Corsicans rail at invasion of the 'tomato-eaters': National pride and mean visitors have hit the tourist trade, writes Julian Nundy in Bastia

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THE middle-aged Corsican sauntered into the Cafe Napoleon wearing nothing but a pair of shorts and a beach towel round his neck. Another customer raised a laugh by telling him he looked like a pumataghju (Corsican for 'tomato-eater'), the local slang for tourist.

The word illustrates the resentment felt by some Corsicans that the tourists who visit their island every year spend too little money. Mostly arriving by boat from France and Italy, families heading for holiday apartments and villas tend to pack as much as they can into their station wagons before they set off. The young backpackers, mainly from Italy, do the same. Modern legend would have it that they survive on tomatoes.

Last year, 2 million visitors chose Corsica as their summer holiday destination while 18 million went to the Spanish Balearic islands. There, the situation is quite different with a plethora of charter flights disgorging passengers every day in Ibiza, Majorca and Minorca. A flight from Paris to Corsica, even with reductions, is more expensive than a charter flight to Greece, or Ibiza.

The latest issue of the Corsican magazine Agora pointed out that the visitors to the Balearics could only take limited amounts of luggage, meaning presumably that they could carry fewer provisions and had to spend more once in place.

It would be wrong, however, to assume that the Corsicans are jealous of the Balearics. Some even express satisfaction that nationalist violence, directed often against tourist projects and poor construction that have simply been demolished by plastic explosives, has slowed development and given the islanders more time to think about what sort of tourism they wish to encourage.

Leo Battesti, a former fighter for the FNLC, the banned National Liberation Front of Corsica, who campaigns for a moderate coalition to promote greater autonomy and an end to the underground fight against French rule, said one merit of 18 years of nationalist violence was that 'it stopped Balearisation'.

Perhaps partly as a result of a reluctance to invest because of political tension, much of Corsica's tourist infrastructure is outdated and inefficient. Bastia, the island's second city, has no luxury hotel, for example.

Another Corsican said a problem was that Corsicans had a poor image: 'We are seen as sullen and resentful. It is something we have difficulty living down.' The image is particularly strong in mainland France.

The Corsicans do often seem to have a chip on their shoulder. A reviewer of a new book describing life for a Corsican child in Paris before the Second World War wrote in a Corsican journal recently that Corsicans then were like North African immigrants today. 'Our fathers . . . were assimilated with Italian immigrants, with the Ritals (Eyeties),' he wrote.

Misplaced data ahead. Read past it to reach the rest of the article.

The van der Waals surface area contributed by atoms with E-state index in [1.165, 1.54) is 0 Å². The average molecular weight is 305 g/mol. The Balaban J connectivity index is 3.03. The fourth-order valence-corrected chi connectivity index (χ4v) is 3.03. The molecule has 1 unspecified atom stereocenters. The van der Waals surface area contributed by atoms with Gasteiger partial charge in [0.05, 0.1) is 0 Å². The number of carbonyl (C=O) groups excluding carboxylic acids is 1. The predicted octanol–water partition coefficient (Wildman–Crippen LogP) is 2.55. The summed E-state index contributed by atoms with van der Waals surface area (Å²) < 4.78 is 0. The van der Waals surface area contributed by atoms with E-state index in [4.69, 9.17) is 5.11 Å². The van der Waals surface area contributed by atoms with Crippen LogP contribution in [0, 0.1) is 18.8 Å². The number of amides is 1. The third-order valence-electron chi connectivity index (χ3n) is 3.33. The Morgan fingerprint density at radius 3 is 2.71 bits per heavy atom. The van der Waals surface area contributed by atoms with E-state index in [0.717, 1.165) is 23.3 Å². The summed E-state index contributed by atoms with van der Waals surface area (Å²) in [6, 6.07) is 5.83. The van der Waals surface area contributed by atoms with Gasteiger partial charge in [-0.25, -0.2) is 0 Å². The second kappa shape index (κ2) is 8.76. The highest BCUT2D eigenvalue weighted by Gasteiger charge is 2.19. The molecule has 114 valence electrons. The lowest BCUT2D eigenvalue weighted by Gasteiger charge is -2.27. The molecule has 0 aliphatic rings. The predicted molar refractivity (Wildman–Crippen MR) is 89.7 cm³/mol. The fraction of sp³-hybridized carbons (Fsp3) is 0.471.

Another problem is service in restaurants on the island. If a French food critic could write last year that Nice was 'a gastronomic desert', most restaurants in Corsica's resorts surely deserve a similar compliment. In Bastia last week, it took two hours for a tomato salad and plate of pasta to be served in a restaurant near the port. In a beach restaurant in Ajaccio three days later, some ingredients were plainly from a tin, something that can hardly ever be said about restaurants on the French mainland. 'The only mystery is which brand it is,' said a young French diner.

Toussaint Canarelli, the mayor of the southern town of Figari and the owner of one of Corsica's best hotels, suggested it was time to instil a new culture, that of luxury tourism. He suggested offering financial incentives to an international hotel group to set up a new four-star hotel and train locals to run it.

This year, as elsewhere, recession and devaluation, particularly of the Italian lira, have cut the number of visitors. In the first two weeks of August, 113,826 Italians arrived, nearly 38,000 fewer than in the same period last year. The Corsicans, as they survey the latest arrivals off the ferries, are hardly charitable in their remarks about visitors.

One national group who do find favour, however, are the British, mainly for historical reasons. 'The English have always been here when we were in trouble,' said one young Corsican, referring to the presence of the Royal Navy in the Mediterranean after the French Revolution of 1789 - some 20 years after Corsica came under French rule. He said this helped protect Corsica from some of the worst excesses of the Revolution.

Next month, Corsica celebrates the 50th anniversary of its liberation from German and Italian occupation. A British submarine captain who, one Corsican said, 'carried out good torpedo work' on Axis ships around Corsica will attend the unveiling of a plaque celebrating his exploits.

Vincent Stagnara, a Bastia lawyer who is one of the leaders of the hard- line independence movement, Cun colta Naziunalista, recalled that Pascal Paoli, the 18th century Corsican nationalist, spent 20 years of his exile in London. He has a rosy view of what might have been if Corsica had retained closer links with Britain. Had the short-lived Anglo-Corsican Kingdom, set up in 1794, persisted, he said last week, Corsica would have been independent long ago. 'We would have been too far away for London to want to hang on.'